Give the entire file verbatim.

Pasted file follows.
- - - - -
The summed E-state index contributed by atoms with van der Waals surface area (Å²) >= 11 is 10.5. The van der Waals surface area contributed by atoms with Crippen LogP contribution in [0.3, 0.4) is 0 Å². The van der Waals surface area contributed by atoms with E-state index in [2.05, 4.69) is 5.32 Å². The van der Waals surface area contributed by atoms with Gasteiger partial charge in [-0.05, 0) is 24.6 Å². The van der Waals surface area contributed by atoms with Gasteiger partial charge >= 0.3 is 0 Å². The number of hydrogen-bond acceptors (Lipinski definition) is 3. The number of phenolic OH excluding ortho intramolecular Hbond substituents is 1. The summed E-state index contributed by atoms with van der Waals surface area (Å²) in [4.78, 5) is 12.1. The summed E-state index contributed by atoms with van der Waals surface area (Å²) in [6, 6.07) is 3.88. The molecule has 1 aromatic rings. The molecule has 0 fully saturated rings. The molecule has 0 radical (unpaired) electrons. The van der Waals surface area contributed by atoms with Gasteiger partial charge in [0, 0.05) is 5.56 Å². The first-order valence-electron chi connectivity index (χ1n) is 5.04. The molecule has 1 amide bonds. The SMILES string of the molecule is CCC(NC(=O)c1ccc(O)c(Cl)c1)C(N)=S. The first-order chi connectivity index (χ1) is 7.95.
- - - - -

The summed E-state index contributed by atoms with van der Waals surface area (Å²) >= 11 is 10.5. The van der Waals surface area contributed by atoms with Crippen LogP contribution in [0.3, 0.4) is 0 Å². The van der Waals surface area contributed by atoms with E-state index in [2.05, 4.69) is 5.32 Å². The van der Waals surface area contributed by atoms with Gasteiger partial charge in [-0.05, 0) is 24.6 Å². The van der Waals surface area contributed by atoms with Gasteiger partial charge >= 0.3 is 0 Å². The number of hydrogen-bond acceptors (Lipinski definition) is 3. The number of phenolic OH excluding ortho intramolecular Hbond substituents is 1. The summed E-state index contributed by atoms with van der Waals surface area (Å²) in [4.78, 5) is 12.1. The summed E-state index contributed by atoms with van der Waals surface area (Å²) in [6, 6.07) is 3.88. The molecule has 1 aromatic rings. The molecule has 0 fully saturated rings. The molecule has 0 radical (unpaired) electrons. The van der Waals surface area contributed by atoms with Gasteiger partial charge in [0, 0.05) is 5.56 Å². The first-order valence-electron chi connectivity index (χ1n) is 5.04. The molecule has 1 amide bonds. The SMILES string of the molecule is CCC(NC(=O)c1ccc(O)c(Cl)c1)C(N)=S. The first-order chi connectivity index (χ1) is 7.95.